APAC companies lack Scope 3 emissions reduction targets, report says


CSRone's Vice President of Operations Tino Chen announces this year's findings. (Photo: Hsu Tsu-lin)

56% of Asia-Pacific companies have not included Scope 3 emissions reduction in their net-zero goals, according to Taiwanese CSR think tank CSRone’s 2024 Taiwan and Asia-Pacific Sustainability Report Status and Trends report released on March 29.

The survey analyzed over a thousand sustainability reports from Taiwan and corporate sustainability practices in ten Asia-Pacific countries in 2023, with Malaysia, India, China, and Hong Kong identified as having a high greenwashing risk and suggested prioritizing information disclosure and actions to align with the direction of global sustainable development.

Taiwan, South Korea, Japan top ESG performers in Asia-Pacific region

According to CSRone's Vice President of Operations Tino Chen (陳厚儒), the top three performing countries this year are Taiwan (71.3%), South Korea (65.6%), and Japan (63.8%), where companies demonstrated better management and communication on ESG issues, while Malaysia (51.4%), China (51.3%), and India (44.0%) were less transparent in disclosing key aspects and therefore rank at the bottom.

Chen said that the number of sustainability reports submitted by Taiwanese companies this year exceeded 1,000 for the first time, with over 40% setting net-zero targets, 86% identifying climate risks, and nearly 90% disclosing greenhouse gas (GHG) inventory information. 

The financial indicators such as earnings per share (EPS) and return on equity (ROE) of companies publishing sustainability reports have outperformed the market for nine consecutive years, he added.

Chen said CSRone has been tracking corporate performance on sustainability in ten countries across the Asia-Pacific region, and this year, Taiwan again topped the list in terms of disclosure ratings, while Japan saw the largest increase in performance and Malaysia the largest decline. (Photo: Hsu Tsu-lin)

Lack of Scope 3 targets in Asia-Pacific enterprises

The survey shows that some governments in the Asia-Pacific region, such as South Korea, Australia, and Taiwan, have incorporated net-zero emission targets into law, but only Hong Kong and Australia have full climate management plans, specific milestones, and actions.

Notably, with the era of value chain decarbonization, as many as 56% of enterprises have yet to include Scope 3 emissions in their net-zero targets.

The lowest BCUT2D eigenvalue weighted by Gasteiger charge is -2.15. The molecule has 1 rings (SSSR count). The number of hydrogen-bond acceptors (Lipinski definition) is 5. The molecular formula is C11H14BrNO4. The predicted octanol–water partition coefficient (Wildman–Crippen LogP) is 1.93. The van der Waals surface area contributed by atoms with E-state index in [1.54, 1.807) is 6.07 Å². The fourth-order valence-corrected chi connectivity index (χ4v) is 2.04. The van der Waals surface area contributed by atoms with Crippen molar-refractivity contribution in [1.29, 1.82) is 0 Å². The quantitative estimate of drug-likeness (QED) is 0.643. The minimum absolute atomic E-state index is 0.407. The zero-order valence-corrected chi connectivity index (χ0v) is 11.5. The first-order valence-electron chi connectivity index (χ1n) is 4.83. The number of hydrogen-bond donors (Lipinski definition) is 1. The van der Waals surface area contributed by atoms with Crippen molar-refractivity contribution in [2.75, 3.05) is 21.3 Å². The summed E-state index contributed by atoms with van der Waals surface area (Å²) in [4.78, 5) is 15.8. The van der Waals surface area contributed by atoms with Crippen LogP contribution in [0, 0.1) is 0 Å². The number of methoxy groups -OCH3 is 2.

Many Chinese and Indian companies have also been found lacking in net-zero and GHG inventory targets, with only 11.1% of Indian companies setting Scope 1 and 2 emissions targets for achieving net zero.

While more companies in South Korea, Malaysia, and Australia have set Scope 1 and 2 targets, only a few have made Scope 3 information publicly available. Thailand is the best performer in this regard, with "highly established net-zero targets and inclusion in the value chain GHG inventory targets."

High risk of greenwashing in India, Malaysia, China, Hong Kong

CSRone assessed the potential risks of greenwashing for Asia-Pacific companies promoting net-zero goals, adopting the ten anti-greenwashing suggestions based on the carbon management initiative and the Task Force on Climate-related Financial Disclosures (TCFD) for analysis.

(Source: 2024 Taiwan and Asia-Pacific Sustainability Report Status and Trends report)

The results indicate that the average performance of each country and region is 34.6% for carbon management initiative and 71.7% for TCFD transparency. 

Of particular concern is that only Australia is categorized as having a "low greenwashing risk," while Japan, Taiwan, and South Korea are labeled as having a "medium greenwashing risk" due to the lack of explanations in areas of "use of voluntary carbon credits," "lobbying and advocacy," and "people and nature in a just transition."

China, Hong Kong, Malaysia, and India are among the countries with "low carbon management initiative and low TCFD disclosure transparency scores" and are categorized as having a "high greenwashing risk," which CSRone suggests integrating target commitments, disclosures, and actions to respond more proactively to the direction of global sustainable development.

Cheng Chung-kai (鄭仲凱), technical director of BSI Taiwan, pointed out in a speech that there has been an increasing number of international environmental lawsuits against corporates in recent years, such as KLM and Nike. 

He emphasized that companies should fully disclose sustainability opportunities and risks through due diligence, and be extra careful when using terminology, preferably from ISO standards, to ensure that the content of the sustainability report is less susceptible to challenge.

CSRone invited experts in the field of sustainability to share their views. From left to right: Chen Chien-you (陳建佑), director of CSRone; Wen Li-chi (溫麗琪), partner of ERM; Yeh Hui-ching (葉惠青), head of carbontech and management group at YFY; Cheng Chung-kai, technical director of BSI Taiwan; and Peter Paul van de Wijs, chief policy officer of GRI, participated remotely. (Photo: Hsu Tsu-lin)

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